4-28-19 Frankfort and 4-29-19 Speyer and the Vineger Tasting

Our next stop was Frankfurt. This central German city on the river Main is a major financial hub that is home to the European Central bank.

This was one of the buildings, right across from the river boat, it wasn’t destroyed and thus didn’t have to be rebuilt.

While we were docked close to the city center, the historical section is virtually all rebuilt after WWII but it gives a great idea of what it might have looked like during the day. Those buildings that have survived are few in number and unfortunately when they we anxious to rebuild many of the new buildings are stark 60’s style, very unattractive. However, the Square that now exists is lovely. In this square they have a traditional Christmas Market each year.

The square of Frankfort – most of these were rebuilt after WWII
One of the buildings in the square of Frankfort

 

A nice statue in Frankfort – no clue who it was at this point.
Maybe Janeen knows….
Holding back the bull market. These are located in front of the Stock Exchange in Frankfort

After getting back to the boat we cruised down the Main and back to the Rhine stopping at Speyer. Along the way, Janeen joined the Wine and Art Class on the upper deck.

Our budding artist with her instructor

There she had some interesting local wine and tried her hand at producing some floral art.

Making beautiful pictures

The Speyer Cathedral that includes tombs of eight Holy Roman Emperors and German Kings dominates Speyer. However, having seen one too many cathedrals, we opted for a special tour to a vinegar tasting.

Janeen at the entrance to the place

Now, we have done a LOT of wine tastings even done a Modena balsamic vinegar tasting, but this was our first experience tasting this style of vinegar. Making vinegar is so easy it can be done by accident. Making it on purpose for a specific reason is a whole different story. Our visit to Weinessinggut Doktorenhof (Wine Vinegar Doktorenhof) was certainly an educational trip to try and begin to understand what this was all about.

We began our adventure tasting five different vinegars, varying in sweetness and flavors.

Our guide – interesting fellow with lots of stories to tell

Each one was explained in detail, identifying the fruit or herbs used and also the uses of the vinegar. Some are used as an aperitif and others for overall well being.

Not a large pour but you didn’t need much

Each is infused with different flavor ranging from wild cherries, apricots, vanilla beans, fig, wild oranges, lavender and any number of other things. Basically you start off with a batch of wine and you spoil it using a “mother” starter. This turns the wine into vinegar. Once that is completed add various flavorings to infuse the entire batch with a specific flavor or aroma.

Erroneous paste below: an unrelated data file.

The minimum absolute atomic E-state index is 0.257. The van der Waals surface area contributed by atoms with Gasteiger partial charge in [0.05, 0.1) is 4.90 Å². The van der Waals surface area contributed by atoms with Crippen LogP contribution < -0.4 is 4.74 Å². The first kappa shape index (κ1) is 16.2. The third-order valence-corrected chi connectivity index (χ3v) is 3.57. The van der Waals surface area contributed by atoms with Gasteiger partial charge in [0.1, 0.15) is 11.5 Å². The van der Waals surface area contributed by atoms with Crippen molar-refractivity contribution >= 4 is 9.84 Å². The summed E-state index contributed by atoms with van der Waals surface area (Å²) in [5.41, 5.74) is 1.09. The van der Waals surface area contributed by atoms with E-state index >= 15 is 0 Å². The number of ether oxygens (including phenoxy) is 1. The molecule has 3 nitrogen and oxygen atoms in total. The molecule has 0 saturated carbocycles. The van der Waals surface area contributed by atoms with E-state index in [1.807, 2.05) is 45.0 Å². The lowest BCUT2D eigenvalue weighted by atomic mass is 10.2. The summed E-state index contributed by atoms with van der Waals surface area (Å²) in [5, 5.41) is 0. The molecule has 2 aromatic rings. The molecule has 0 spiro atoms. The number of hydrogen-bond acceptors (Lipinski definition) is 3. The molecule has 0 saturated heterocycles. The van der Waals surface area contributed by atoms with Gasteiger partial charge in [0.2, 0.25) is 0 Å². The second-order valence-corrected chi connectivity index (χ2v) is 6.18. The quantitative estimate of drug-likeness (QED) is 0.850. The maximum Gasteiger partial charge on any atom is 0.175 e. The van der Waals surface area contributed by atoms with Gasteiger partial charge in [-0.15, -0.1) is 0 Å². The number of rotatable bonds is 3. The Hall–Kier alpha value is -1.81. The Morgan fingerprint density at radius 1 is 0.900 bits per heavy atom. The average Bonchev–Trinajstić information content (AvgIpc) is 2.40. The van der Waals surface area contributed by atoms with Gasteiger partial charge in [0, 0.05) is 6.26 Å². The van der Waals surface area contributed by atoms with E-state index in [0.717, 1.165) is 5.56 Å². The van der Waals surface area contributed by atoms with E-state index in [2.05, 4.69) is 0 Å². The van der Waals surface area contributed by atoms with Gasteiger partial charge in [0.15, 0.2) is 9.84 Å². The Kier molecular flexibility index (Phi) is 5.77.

Our guide for the tasting, George, explained the manufacturing process that has been handed down from generation to generation and the philosophy of the house.

Very interesting tasting glasses being held by my lovely wife!

While they make a LOT of different blends (over 50) we tasted only five – Ficus – the Fig, Angels Kissing the Night, Tears of Cleopatra, Balsam of St. Damian and Giacomo Casanova. Each was preceded with a description of what was in the blend as well as a story or two. Additionally there was some tasting and even some blending suggestions (champagne and Angels Kissing the Night for example).   Each of the 5 different vinegars was tasted in hand-blown glasses together with chocolates and other treats.

A handful of tasting glasses

After our tasting we donned a monastic looking robe and headed into the aging cellars. The cellars look very like wine aging cellars – barrels filled with juice. The atmosphere lets one breath pure, healing, vinegar fumes.

Lots of different things are used to flavor the vinegars
Very large jars of herbs and spices for blending to create the flavors for the vinegars

There was also a room filled with herbs used as part of the blending process. Vinegars age for a minimum of 3 years and others can go as long as 10 years. The aging process is to fully infuse the herbs into the vinegar and create more complex vinegar.

While I have heard of people drinking filtered apple cider vinegar on a daily basis for health reasons, many people for the same reason use the vinegars produced at Doktorenhof.

Some of the items you could purchase. We bought the tall skinny white bottle

We did pick up a bottle of Angels Kissing the Night and I feel better already having had an ounce every day since.

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